[Isac-journal-club] Journal club on Ni-68

Bruno Olaizola Mampaso bruno.olaizola at triumf.ca
Fri Feb 10 17:13:57 PST 2017


Next week journal club will be on the most recent results on the
"doubly-magic?" Ni-68: "Shape coexistence from lifetime and branching-ratio
measurements in 68,70Ni" by Crider et al.

The paper is attached and here is the link:


Questions for discussion:

- Their timing spectra looks very ugly, can their uncertainties be trusted?
And their lifetime values?
- With these results there is experimental proof of shape coexistence in
almost every major shell closure. Can we expect shape coexistence in every
nuclei? If it is the norm and not the exception, is it still interesting?
- Do you think Ni-68 is doubly-magic nucleus? How should we define what is
a doubly magic nucleus?
- Ni-68 is an even-even nucleus, with these experimental results, can we
conclude that its g.s. doesn't have a band (no 2+ state)?
- One of the main systematic trends when studying the nuclear chart is the
energy of the first 2+ states, does it makes sense to use it if the first
2+ state doesn't belong to the g.s. band?

I can't think of a better thing to do in a long weekend with almost no rain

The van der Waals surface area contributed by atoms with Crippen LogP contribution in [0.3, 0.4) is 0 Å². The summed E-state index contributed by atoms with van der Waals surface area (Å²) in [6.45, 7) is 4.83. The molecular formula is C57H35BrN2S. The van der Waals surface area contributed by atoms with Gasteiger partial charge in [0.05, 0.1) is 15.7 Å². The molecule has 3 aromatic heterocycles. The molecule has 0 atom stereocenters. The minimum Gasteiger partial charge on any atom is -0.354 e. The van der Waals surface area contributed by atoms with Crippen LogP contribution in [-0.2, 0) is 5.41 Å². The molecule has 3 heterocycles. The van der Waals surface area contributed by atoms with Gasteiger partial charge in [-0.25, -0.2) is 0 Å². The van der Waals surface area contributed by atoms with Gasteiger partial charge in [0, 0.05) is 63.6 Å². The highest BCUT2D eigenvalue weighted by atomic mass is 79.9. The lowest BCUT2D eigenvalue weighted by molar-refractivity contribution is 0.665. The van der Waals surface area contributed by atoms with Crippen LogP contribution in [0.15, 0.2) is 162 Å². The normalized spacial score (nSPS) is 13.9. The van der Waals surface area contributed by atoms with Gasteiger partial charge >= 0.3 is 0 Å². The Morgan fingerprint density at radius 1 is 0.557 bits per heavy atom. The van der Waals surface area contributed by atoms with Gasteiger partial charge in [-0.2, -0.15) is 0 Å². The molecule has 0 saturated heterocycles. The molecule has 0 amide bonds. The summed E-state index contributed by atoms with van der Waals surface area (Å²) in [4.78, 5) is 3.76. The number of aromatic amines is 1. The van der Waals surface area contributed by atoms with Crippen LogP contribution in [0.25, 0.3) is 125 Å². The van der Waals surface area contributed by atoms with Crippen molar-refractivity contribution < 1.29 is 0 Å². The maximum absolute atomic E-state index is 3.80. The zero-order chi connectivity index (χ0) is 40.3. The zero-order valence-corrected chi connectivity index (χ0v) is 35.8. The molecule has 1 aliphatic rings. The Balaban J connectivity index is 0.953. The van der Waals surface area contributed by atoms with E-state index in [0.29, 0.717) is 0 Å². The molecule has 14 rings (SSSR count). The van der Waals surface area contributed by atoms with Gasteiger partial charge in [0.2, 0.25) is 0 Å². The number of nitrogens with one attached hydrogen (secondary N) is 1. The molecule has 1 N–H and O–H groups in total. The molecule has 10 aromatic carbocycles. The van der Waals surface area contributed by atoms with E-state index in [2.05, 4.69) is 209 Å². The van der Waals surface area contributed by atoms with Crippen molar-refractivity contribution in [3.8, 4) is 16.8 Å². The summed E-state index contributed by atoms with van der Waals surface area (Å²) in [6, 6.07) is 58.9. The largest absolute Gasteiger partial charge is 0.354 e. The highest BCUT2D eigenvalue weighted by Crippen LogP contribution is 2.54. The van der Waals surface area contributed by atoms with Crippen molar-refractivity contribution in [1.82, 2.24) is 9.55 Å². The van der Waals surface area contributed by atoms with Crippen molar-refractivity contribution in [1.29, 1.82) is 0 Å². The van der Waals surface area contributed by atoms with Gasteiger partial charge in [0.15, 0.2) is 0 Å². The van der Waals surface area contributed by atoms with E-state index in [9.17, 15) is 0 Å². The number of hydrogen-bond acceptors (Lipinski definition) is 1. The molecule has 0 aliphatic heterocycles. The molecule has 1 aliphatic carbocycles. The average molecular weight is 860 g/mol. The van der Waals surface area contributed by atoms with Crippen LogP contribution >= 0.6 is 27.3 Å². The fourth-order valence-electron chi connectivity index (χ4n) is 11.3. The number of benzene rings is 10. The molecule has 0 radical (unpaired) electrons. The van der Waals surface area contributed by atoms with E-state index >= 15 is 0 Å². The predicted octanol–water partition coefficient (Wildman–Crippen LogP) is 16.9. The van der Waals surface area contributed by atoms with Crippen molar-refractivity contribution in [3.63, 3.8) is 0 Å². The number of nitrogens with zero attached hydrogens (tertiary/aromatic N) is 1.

than to read some complementary papers to fully grasp the importance of
Ni-68, so I have included some concepts and papers you may want to look up
(tl;dr at the end):

- Why has Ni-68 attracted so much attention? (The introduction here is a
good starting point
http://journals.aps.org/prc/pdf/10.1103/PhysRevC.82.054301 )
- Why is N=40 a magic number in the harmonic oscillator or why could Ni-68
be a doubly-magic nucleus?
- Shape coexistence (
http://journals.aps.org/rmp/abstract/10.1103/RevModPhys.83.1467 )
- Shell Evolution type II (http://journals.aps.org/prc/

TL;DR: Ni-68 has Z=28 (magic number) and N=40 (not a "standard" magic
number in shell model, but a closure in the harmonic oscillator). It shows
almost all of the characteristics of a doubly-magic nucleus (large E(2+)
and small B(E2)), so people proposed N=40 to be a magic number, at least in
this region. But none of the nearby nuclei (like Fe-66, also with N=40)
shows any sign of (semi-)magicity, so the question about the N=40 remains


Dr. Bruno Olaizola
Postdoctoral fellow
Gamma Group

4004 Wesbrook Mall
Vancouver BC, V6T 2A3
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